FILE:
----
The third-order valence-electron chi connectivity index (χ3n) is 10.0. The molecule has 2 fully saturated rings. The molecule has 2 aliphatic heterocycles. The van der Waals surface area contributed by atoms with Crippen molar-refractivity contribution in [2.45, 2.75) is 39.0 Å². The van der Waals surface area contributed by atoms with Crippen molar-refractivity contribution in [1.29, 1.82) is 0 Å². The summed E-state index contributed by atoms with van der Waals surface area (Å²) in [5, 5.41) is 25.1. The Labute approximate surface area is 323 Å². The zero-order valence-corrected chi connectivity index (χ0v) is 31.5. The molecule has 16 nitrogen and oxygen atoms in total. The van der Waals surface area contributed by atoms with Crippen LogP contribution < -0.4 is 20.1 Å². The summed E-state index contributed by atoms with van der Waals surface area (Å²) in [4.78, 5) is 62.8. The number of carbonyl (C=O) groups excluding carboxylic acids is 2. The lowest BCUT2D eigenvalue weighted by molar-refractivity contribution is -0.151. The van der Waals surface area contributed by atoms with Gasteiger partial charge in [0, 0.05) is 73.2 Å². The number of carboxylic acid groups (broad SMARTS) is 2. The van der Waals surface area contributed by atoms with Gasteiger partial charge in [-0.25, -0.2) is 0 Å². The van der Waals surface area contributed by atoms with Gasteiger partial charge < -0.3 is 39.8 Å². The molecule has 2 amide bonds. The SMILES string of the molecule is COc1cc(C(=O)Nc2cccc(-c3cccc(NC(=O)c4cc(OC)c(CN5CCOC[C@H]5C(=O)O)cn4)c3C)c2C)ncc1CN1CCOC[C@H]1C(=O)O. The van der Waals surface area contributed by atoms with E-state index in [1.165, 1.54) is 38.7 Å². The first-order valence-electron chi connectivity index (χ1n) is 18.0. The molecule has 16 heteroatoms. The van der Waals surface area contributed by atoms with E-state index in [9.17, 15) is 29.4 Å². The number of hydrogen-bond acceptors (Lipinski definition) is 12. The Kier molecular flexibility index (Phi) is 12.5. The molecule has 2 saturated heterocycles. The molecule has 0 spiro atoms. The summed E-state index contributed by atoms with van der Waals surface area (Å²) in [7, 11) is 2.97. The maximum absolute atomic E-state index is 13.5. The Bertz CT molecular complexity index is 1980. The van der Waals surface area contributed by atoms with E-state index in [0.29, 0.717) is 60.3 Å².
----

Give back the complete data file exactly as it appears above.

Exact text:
The third-order valence-electron chi connectivity index (χ3n) is 10.0. The molecule has 2 fully saturated rings. The molecule has 2 aliphatic heterocycles. The van der Waals surface area contributed by atoms with Crippen molar-refractivity contribution in [2.45, 2.75) is 39.0 Å². The van der Waals surface area contributed by atoms with Crippen molar-refractivity contribution in [1.29, 1.82) is 0 Å². The summed E-state index contributed by atoms with van der Waals surface area (Å²) in [5, 5.41) is 25.1. The Labute approximate surface area is 323 Å². The zero-order valence-corrected chi connectivity index (χ0v) is 31.5. The molecule has 16 nitrogen and oxygen atoms in total. The van der Waals surface area contributed by atoms with Crippen LogP contribution < -0.4 is 20.1 Å². The summed E-state index contributed by atoms with van der Waals surface area (Å²) in [4.78, 5) is 62.8. The number of carbonyl (C=O) groups excluding carboxylic acids is 2. The lowest BCUT2D eigenvalue weighted by molar-refractivity contribution is -0.151. The van der Waals surface area contributed by atoms with Gasteiger partial charge in [0, 0.05) is 73.2 Å². The number of carboxylic acid groups (broad SMARTS) is 2. The van der Waals surface area contributed by atoms with Gasteiger partial charge in [-0.25, -0.2) is 0 Å². The van der Waals surface area contributed by atoms with Gasteiger partial charge < -0.3 is 39.8 Å². The molecule has 2 amide bonds. The SMILES string of the molecule is COc1cc(C(=O)Nc2cccc(-c3cccc(NC(=O)c4cc(OC)c(CN5CCOC[C@H]5C(=O)O)cn4)c3C)c2C)ncc1CN1CCOC[C@H]1C(=O)O. The van der Waals surface area contributed by atoms with E-state index in [1.165, 1.54) is 38.7 Å². The first-order valence-electron chi connectivity index (χ1n) is 18.0. The molecule has 16 heteroatoms. The van der Waals surface area contributed by atoms with E-state index in [9.17, 15) is 29.4 Å². The number of hydrogen-bond acceptors (Lipinski definition) is 12. The Kier molecular flexibility index (Phi) is 12.5. The molecule has 2 saturated heterocycles. The molecule has 0 spiro atoms. The summed E-state index contributed by atoms with van der Waals surface area (Å²) in [7, 11) is 2.97. The maximum absolute atomic E-state index is 13.5. The Bertz CT molecular complexity index is 1980. The van der Waals surface area contributed by atoms with E-state index in [0.29, 0.717) is 60.3 Å².